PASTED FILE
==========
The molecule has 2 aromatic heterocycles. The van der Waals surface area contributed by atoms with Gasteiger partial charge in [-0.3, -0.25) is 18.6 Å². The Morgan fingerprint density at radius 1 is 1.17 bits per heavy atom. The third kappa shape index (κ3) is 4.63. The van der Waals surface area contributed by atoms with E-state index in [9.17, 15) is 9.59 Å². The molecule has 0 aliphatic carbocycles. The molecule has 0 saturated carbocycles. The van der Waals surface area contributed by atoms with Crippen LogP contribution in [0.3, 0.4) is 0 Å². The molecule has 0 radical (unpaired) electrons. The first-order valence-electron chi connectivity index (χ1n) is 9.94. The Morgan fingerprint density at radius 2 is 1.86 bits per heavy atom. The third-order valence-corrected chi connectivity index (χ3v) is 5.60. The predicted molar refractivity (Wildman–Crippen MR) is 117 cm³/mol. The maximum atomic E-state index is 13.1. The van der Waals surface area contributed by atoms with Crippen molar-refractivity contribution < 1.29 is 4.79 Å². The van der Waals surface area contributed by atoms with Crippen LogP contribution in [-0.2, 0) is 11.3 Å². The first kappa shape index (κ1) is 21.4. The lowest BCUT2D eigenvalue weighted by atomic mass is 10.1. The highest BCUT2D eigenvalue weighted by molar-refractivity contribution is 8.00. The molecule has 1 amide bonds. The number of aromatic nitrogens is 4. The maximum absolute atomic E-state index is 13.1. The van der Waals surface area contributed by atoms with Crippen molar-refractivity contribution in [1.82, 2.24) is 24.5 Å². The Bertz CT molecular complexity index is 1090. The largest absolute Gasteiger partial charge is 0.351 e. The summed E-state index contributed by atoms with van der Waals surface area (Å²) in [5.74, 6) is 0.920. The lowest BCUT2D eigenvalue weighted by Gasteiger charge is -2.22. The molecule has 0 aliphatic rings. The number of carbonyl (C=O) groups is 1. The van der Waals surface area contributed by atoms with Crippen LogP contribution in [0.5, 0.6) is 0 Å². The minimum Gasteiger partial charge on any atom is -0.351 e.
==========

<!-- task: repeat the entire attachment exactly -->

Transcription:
The molecule has 2 aromatic heterocycles. The van der Waals surface area contributed by atoms with Gasteiger partial charge in [-0.3, -0.25) is 18.6 Å². The Morgan fingerprint density at radius 1 is 1.17 bits per heavy atom. The third kappa shape index (κ3) is 4.63. The van der Waals surface area contributed by atoms with E-state index in [9.17, 15) is 9.59 Å². The molecule has 0 aliphatic carbocycles. The molecule has 0 saturated carbocycles. The van der Waals surface area contributed by atoms with Crippen LogP contribution in [0.3, 0.4) is 0 Å². The molecule has 0 radical (unpaired) electrons. The first-order valence-electron chi connectivity index (χ1n) is 9.94. The Morgan fingerprint density at radius 2 is 1.86 bits per heavy atom. The third-order valence-corrected chi connectivity index (χ3v) is 5.60. The predicted molar refractivity (Wildman–Crippen MR) is 117 cm³/mol. The maximum atomic E-state index is 13.1. The van der Waals surface area contributed by atoms with Crippen molar-refractivity contribution < 1.29 is 4.79 Å². The van der Waals surface area contributed by atoms with Crippen LogP contribution in [-0.2, 0) is 11.3 Å². The first kappa shape index (κ1) is 21.4. The lowest BCUT2D eigenvalue weighted by atomic mass is 10.1. The highest BCUT2D eigenvalue weighted by molar-refractivity contribution is 8.00. The molecule has 1 amide bonds. The number of aromatic nitrogens is 4. The maximum absolute atomic E-state index is 13.1. The van der Waals surface area contributed by atoms with Crippen molar-refractivity contribution in [1.82, 2.24) is 24.5 Å². The Bertz CT molecular complexity index is 1090. The largest absolute Gasteiger partial charge is 0.351 e. The summed E-state index contributed by atoms with van der Waals surface area (Å²) in [5.74, 6) is 0.920. The lowest BCUT2D eigenvalue weighted by Gasteiger charge is -2.22. The molecule has 0 aliphatic rings. The number of carbonyl (C=O) groups is 1. The van der Waals surface area contributed by atoms with Crippen LogP contribution in [0.5, 0.6) is 0 Å². The minimum Gasteiger partial charge on any atom is -0.351 e.